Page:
Hampshire Hotel – Rembrandt Square Amsterdam
Hampshire Hotel – Rembrandt Square Amsterdam –This upscale hotel in a redbrick building is situated in the Rembrandt Square area of Amsterdam near the Ballet and Opera hall. The hotel is located at the rear of the Eden Hotel a simple walk through the ground floor foyer area solves that riddle. The modern rooms also have free Wi-Fi, minibars, and tea and coffeemakers with room service available. Continental breakfast is available (fee). There’s also a traditional Parisian-style brasserie and a cozy, sleek piano bar/lounge. Here you can enjoy an exquisite lunch or dinner in an authentic French atmosphere. Other amenities include meeting rooms, bikes rental and parking (fee).
Where to Stay in Amsterdam – De Pijp
Below the eastern side of the Canal Belt is De Pijp (“the pipe”). De Pijp is a cool, vibrant neighborhood densely packed with hip shops, cafés, bars, brunch spots, and restaurants near the small, charming Sarphatipark.
At the Albert Cuypmarkt street market in De Pijp, you can try Dutch specialties like raw herring and freshly made stroopwafels, while locals shop for fresh produce and flowers.
De Pijp is a short walk or tram ride to Museumplein. If you stay in De Pijp, you’ll get have easy access to tourist favorites without living in a touristy environment.
Hotel Okura Amsterdam
Hotel Okura Amsterdam — A five-star, luxury, 23-story hotel overlooks romantic streets running along Amsterdam’s canals. Enjoy Japanese and international cuisine at one of the hotel’s four restaurants awarded by Michelin. The bright, refined rooms have free Wi-Fi and room service. Amenities include multiple dining options, a stylish cocktail lounge and a casual lobby bar. There’s also an indoor pool, a fitness center and a chic spa with massage and beauty treatments.
Sir Albert Hotel
Sir Albert Hotel – This boutique hotel is located in De Pijp, the Latin Quarter of Amsterdam. 90 guest rooms and suites, all created by international award-winning designers BK Architecture. Features IZAKAYA, Asian Kitchen & Bar where you can enjoy this unique example of Asian food culture, and take in views of the canals from the terrace.
Ollies Bed and Breakfast
Ollies Bed and Breakfast – A small boutique bed and breakfast in the middle of Amsterdam providing a homely and very hospitable touch for your stay. All rooms are elegantly decorated with a private bathroom and free wifi. With a homemade breakfast brought to your door in a basket each morning.
Where to Stay in Amsterdam – Museum Quarter
As the name suggests, the Museum Kwartier is where Amsterdam’s most famous museums—the Rijksmuseum, Stedelijk, and Van Gogh Museum—are located.
Mostly populated by posh apartments, hotels, and expensive restaurants, Museum Quarter may not be the coolest neighborhood. Nearby de Pijp has so much more to offer in terms of restaurants, cafes and bars.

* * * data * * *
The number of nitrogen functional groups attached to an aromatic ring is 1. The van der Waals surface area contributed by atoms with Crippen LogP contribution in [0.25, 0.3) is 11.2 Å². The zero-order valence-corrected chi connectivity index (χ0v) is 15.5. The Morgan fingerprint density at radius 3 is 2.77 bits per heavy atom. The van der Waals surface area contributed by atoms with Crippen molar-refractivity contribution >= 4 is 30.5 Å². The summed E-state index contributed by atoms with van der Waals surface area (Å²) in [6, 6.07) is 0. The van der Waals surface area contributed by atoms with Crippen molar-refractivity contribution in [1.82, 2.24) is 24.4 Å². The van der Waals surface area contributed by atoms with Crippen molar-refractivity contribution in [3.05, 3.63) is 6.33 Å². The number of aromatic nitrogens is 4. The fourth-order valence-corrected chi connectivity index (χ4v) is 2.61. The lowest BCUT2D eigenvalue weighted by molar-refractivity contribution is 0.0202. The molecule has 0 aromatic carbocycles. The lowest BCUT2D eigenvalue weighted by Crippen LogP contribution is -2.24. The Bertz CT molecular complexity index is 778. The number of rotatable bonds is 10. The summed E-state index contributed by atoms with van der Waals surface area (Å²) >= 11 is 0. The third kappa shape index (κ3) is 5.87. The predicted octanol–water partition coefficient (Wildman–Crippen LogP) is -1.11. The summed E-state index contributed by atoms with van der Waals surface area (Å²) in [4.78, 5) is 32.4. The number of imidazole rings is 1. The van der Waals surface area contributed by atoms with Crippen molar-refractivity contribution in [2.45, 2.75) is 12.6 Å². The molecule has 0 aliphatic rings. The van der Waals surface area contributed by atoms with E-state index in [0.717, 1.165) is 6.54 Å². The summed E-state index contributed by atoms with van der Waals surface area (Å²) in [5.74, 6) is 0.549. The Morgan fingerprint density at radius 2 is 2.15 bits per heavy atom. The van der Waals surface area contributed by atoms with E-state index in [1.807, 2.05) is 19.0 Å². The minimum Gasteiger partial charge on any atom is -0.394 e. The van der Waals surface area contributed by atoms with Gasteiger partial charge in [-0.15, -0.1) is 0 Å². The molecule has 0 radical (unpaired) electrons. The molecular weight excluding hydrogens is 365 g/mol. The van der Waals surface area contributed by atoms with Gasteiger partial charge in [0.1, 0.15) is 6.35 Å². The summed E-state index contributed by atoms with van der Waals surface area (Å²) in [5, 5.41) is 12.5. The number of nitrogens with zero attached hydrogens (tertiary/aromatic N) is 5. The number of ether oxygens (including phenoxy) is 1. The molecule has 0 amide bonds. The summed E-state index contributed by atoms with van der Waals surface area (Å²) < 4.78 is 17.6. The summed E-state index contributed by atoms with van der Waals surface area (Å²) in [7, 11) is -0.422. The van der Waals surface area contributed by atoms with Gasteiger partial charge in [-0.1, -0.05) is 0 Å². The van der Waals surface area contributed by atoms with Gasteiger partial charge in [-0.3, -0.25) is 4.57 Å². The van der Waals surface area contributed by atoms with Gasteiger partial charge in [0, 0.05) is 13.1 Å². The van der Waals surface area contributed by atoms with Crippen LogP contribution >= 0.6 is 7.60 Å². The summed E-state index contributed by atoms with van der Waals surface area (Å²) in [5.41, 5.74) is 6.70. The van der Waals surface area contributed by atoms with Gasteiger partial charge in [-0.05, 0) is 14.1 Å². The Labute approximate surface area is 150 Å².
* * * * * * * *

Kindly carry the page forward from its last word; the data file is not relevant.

That said, Museum Quarter in the middle of everything. It offers easy access to other cool neighborhoods without the chaos of the Centrum. Aside from Museumplein, it has Vondelpark, Amsterdam’s version of New York’s Central Park. There’s also Amsterdam’s upscale designer shopping street, P.C. Hooftstraat.
If you want museums practically on your doorstep, go for it. And if you’re a bit picky, comfort- and convenience-oriented, with money to burn, then the Museum Quarter is for you.
Conservatorium Hotel — This luxury hotel selected by Condé Nast as the finest luxury hotel in Holland. The Conservatorium is an architectural masterpiece, a wonderful atrium that was the heart of the hotel. Combining a landmark heritage building with graceful, contemporary design. In this vibrant and elegant setting, the city’s crown jewels are literally at your doorstep. The spacious, light-filled guest rooms and suites have Art Nouveau interiors by designer Piero Lissoni.
The College Hotel
The College Hotel – Housed in a stylish 19th-century building, which started life as a school in 1895, just outside the city centre. A training college the hotel and restaurant continue to contribute to the development hoteliers today. The four star College Hotel comprises 40 stylishly decorated rooms, five halls, a lounge and bar, a sunny terrace, and a ballroom. The hotel received the Prix Villegiature for stylish interior decoration.
Hilton Amsterdam – Famous for John Lennon and Yoko Ono’s 1969 ‘bed-in for peace’ and Hilton’s first hotel in the Netherlands. Located on a pretty canal in a quiet neighborhood with plenty of places to have quiet walks among pretty gardens and great architecture. The selection of rooms and suites have great views overlooking the canals, large bathrooms and all modern conveniences.
Hotel JL No76